Friday, March 27, 2015

Anatomy of a prayer: a collect from a medieval rite of reinterment

I've been following the blog called How to Rebury a King with great interest. This site is maintained by Dr. Alexandra Buckle, a musicologist and consultant for the committee that created the Anglican liturgies for the reinterment services at Leicester Cathedral this week. Not long ago, Dr. Buckle discovered an old manuscript detailing the rite of reinterment as it was used for Richard Beauchamp, Earl of Warwick (whose tomb made an appearance in my recent article on hearses and hearse-cloths). While manuscripts detailing medieval burials abound, this particular document is the only one in known existence that outlines the order of service for a reburial.
That blog's entry for today (here) shared a collect for reinterment which draws on the imagery of Ezekiel's valley of bones, but which is not known to exist anywhere else, period. Unfortunately, that prayer had a section that was purged for its overly medievalist, overly Catholic material for Thursday's service; but Dr. Buckle was gracious enough to at least post the full prayer and translation for the rest of the world to see. I'll also reproduce it here, but in reverse order.
Here's the prayer used at the service on Thursday, contemporized and purged (as seen on page 16 of the order here):
"Almighty and eternal God, creator and redeemer of souls, who by the prophecy of Ezekiel deigned to bind together dry bones with sinews, to cover them with skin and flesh, and to put into them the breath of life: as we return the bones of your servant Richard to the grave, we beseech you to grant him a peaceful and quiet resting place, through Jesus Christ our Lord, who is alive and reigns with you, in the unity of the Holy Spirit, one God, for ever and ever."
Now, here's the full prayer in translation, with the excised portion in colored text:
"Let us pray. Omnipotent and eternal God, creator and redeemer of souls, who through the prophecy of Ezechiel are worthy to bind together truly dry bones with sinews, to cover them with skin and flesh, and to put into them the breath of life, we supplicants pray to you for the soul of our dear [INSERT NAME] whose bones we now place in the grave that you may deign to grant him a peaceful and quiet resting place and, that having remitted all his sins of worldly heedlessness as conceded to him by a pardon of full indulgence, that, through your ineffable mercy, you erase and wash away all of it, whatever he has erred in this world by his own or another’s guilt. Who with God the Father and the Holy Spirit lives and reigns, God through all for ever and ever. Amen."
And finally, for reference for the scholars among you, the original Latin text:
"Oremus. Omnipotens sempiterne Deus, animarum conditor et redemptor, qui per Ezechielis vaticinium ossa vehementer arida nervis compingere, pelle et carnibus superinduere, ac in ea spiraculum vitæ intromittere dignatus es: te supplices deprecamur pro anima in cari nostri N [nomine], cuius ossa iam denuo tradimus sepultura, ut ei tribuere digneris placidam et quietam mansionem et remittas omnes lubrice temeritatis offensas, ut concessa sibi venia plenæ indulgentiæ quicquid in hoc seculo proprio vel alieno reatu deliquit, totum ineffabili pietate tua deleas et abstergas. Qui cum Deo Patre et Spiritu Sancto vivis et regnas, Deus per omnia sæcula sæculorum. Amen."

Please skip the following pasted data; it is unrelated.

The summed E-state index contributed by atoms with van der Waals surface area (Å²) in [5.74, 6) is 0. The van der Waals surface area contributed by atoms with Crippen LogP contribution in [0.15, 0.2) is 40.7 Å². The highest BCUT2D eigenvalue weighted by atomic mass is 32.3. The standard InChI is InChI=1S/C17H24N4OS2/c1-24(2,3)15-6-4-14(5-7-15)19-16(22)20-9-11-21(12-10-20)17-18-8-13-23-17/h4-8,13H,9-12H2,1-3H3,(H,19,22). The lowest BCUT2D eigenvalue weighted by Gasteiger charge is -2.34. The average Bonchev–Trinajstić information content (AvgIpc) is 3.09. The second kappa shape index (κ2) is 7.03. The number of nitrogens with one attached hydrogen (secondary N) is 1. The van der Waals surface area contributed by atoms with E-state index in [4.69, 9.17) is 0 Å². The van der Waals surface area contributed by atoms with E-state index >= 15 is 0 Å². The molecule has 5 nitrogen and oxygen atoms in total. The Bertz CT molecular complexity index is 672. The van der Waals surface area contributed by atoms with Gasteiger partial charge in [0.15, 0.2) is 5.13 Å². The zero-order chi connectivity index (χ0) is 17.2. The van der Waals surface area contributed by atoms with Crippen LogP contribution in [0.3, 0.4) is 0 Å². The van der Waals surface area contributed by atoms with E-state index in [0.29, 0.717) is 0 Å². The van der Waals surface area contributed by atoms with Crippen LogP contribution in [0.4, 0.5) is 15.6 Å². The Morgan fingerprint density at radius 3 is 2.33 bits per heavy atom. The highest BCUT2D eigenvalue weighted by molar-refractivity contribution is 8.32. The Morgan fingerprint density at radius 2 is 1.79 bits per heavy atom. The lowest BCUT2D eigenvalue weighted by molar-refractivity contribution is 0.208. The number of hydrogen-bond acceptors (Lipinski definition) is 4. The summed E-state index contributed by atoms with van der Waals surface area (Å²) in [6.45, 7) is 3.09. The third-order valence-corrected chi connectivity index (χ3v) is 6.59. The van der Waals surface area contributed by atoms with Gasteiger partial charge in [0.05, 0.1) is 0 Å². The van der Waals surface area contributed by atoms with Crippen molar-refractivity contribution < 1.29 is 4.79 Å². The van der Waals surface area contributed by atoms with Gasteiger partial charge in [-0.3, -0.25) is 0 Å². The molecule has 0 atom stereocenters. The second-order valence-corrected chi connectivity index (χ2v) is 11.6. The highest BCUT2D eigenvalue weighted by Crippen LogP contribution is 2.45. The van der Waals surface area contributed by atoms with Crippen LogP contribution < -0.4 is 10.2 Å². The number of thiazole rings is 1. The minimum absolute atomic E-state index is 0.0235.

I don't blame Dr. Buckle for whatever role she had in excising the prayer. The Church of England's doings aren't any of my business; indeed, such medievalisms as "a pardon of full indulgence" and "by his own or another's guilt" would feel quite out of place there. No doubt Archbishop Cranmer came to many of the same conclusions back in the 1540's and 1550's when he took the axe to all the Catholic funerary rites as much as the populace would allow him to without rioting.
What's more tragic, I say, is that this sort of bowdlerization was exactly the same as that systematic process of destruction that Archbishop Bugnini applied with his liturgical jackhammer to the Missal, Breviary, and other sacred texts in use by the Roman Church in the wake of the Second Vatican Council. Yikes!

-Today in history: Henry IV: the man whose claim to the crown started the troubles that led to the Wars of the Roses

-The first day: Richard on tour: select photos from the procession on Sunday, and the cardinal-archbishop of Westminster's Compline homily

-The Bible in Richard's day, and, was Richard a proto-Protestant?: on the king's reading habits and what to make of his Wycliffe New Testament

-A requiem for Richard: on the Requiem Mass, the king's faith, his book of hours, the cult of purgatory, and the chantry chapels of Richard's age

-Of hearses and hearse cloths: looking at Richard III's funeral pall and dressing the dead in medieval times

-Richard III's claim to the throne: sanguinity, statue, or sacrament?: Examining Richard's dynastic claims and what makes a king the king

-O God of Earth and Altar: a hymn by G.K. Chesterton, used at the reinterment on Thursday

-The poet laureate on Richard III: the poem at the reinterment. Also, Benedict Cumberbatch.

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